To celebrate the upcoming release of Kīpuka: Finding Refuge in Times of Change we thought we’d share a couple of things from the issue as a sneak peek! Here’s a snapshot of some of the art and a short pandemic piece by BR renshi poet Christy Passion.
by Wooden Wave
Hawai‘i artists Roxy & Matt Ortiz shared with us this concept illustration that imagines a future reality where the traditional concept of the ahupua‘a system has been extended upward to include the heavens and stars. See photos of the finished mural in Kīpuka.
Follow Wooden Wave on social media for more fantastic artwork, or visit their webpage at: www.woodenwaveart.com
by Christy Passion
As of March 14, 2020, there are a total of 4 confirmed positive test results for COVID-19 in Hawai‘i. Two positive results were announced today for two visitors on Kaua‘i who traveled from Indiana. —State of Hawaii Department of Health
Over eggs and after a quick study of the recent numbers
my husband teases that only women, Clearly the stronger sex
should take care of COVID cases. It’s not often we get to
breakfast together, he’s been picking up more shifts, short staffed
even with all vacations cancelled. We need to laugh.
He does nights and I’m on days collectively
we puzzle the pieces of confusion that is our work in the hospital now.
We watch the crisis in NY on TV, YouTube solutions from other states
like sewing masks to slow down the hemorrhage of their N95 supply.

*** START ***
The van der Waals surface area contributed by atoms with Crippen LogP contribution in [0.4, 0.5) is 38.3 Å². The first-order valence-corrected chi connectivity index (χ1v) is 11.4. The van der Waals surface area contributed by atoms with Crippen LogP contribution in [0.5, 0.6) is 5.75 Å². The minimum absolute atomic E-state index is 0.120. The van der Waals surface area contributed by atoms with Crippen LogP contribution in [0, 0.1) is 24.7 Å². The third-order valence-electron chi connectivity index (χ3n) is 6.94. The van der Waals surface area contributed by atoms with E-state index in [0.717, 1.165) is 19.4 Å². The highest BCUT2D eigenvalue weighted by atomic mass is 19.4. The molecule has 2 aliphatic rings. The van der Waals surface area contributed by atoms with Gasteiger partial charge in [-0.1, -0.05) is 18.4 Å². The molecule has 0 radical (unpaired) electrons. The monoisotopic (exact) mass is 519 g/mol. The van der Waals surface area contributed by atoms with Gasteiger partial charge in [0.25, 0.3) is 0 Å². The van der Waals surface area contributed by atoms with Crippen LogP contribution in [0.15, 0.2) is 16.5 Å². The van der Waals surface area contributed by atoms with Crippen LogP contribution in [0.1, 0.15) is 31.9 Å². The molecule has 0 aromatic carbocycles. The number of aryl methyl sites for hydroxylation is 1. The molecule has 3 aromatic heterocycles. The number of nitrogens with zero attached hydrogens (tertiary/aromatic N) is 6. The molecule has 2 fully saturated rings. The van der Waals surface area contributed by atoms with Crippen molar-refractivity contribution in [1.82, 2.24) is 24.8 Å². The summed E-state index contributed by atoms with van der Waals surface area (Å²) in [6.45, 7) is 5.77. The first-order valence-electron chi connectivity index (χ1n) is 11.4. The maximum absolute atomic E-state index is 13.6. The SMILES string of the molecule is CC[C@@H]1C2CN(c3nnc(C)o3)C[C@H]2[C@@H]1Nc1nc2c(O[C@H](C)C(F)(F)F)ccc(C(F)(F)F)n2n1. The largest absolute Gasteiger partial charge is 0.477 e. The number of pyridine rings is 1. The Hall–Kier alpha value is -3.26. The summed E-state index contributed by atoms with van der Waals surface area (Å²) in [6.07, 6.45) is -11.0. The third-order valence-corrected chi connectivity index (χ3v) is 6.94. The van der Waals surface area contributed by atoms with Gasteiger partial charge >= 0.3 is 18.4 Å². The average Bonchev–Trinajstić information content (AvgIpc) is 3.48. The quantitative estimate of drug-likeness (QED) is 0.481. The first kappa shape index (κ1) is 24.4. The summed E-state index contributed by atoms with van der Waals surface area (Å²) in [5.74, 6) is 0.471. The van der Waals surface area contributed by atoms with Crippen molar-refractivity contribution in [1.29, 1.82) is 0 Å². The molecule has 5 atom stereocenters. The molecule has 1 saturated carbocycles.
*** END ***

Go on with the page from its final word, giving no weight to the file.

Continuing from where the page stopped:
Our hospital isn’t there yet. On Tuesday a memo was sent out—
we are down to an eight-day ration. The MICU manager is locking
their supply in her office, the angio techs snark about washing them.
Coincidentally, during today’s press conference
the president straight-faced suggests this: washing masks.
He’s kidding right? I hear my voice echo back from the depths
of my favorite coffee mug when I ask this, I taste its disbelief
as I swallow the last of it. Evasive answers follow from the podium
about arrival dates for needed PPEs and ventilators. This will mean
more email from administration We are urging our staff to not panic.
My husband calmly munches the last of his toast no butter
We reminisce about those two patients, in mid-January
their ungodly pneumonias which didn’t make sense
100% oxygen for days and then their slow recovery Do you think?
Maybe. We hypothesize about our lingering cough last month
over the last strip of bacon. On TV more images of NY
ER doctors in fumigation respirators, a line of people extending
out and around the block in surgical masks and puffy jackets
like a horrible theme park attraction—the sky there deceptively blue.
He heads to bed as I push down the papaya rind into the trash;
his light snore from the bedroom, breadcrumbs on the kitchen floor
the TV droning on astonishingly unextraordinary, comfortable.
From Kīpuka: Finding Refuge in Times of Change (pg. 186-187)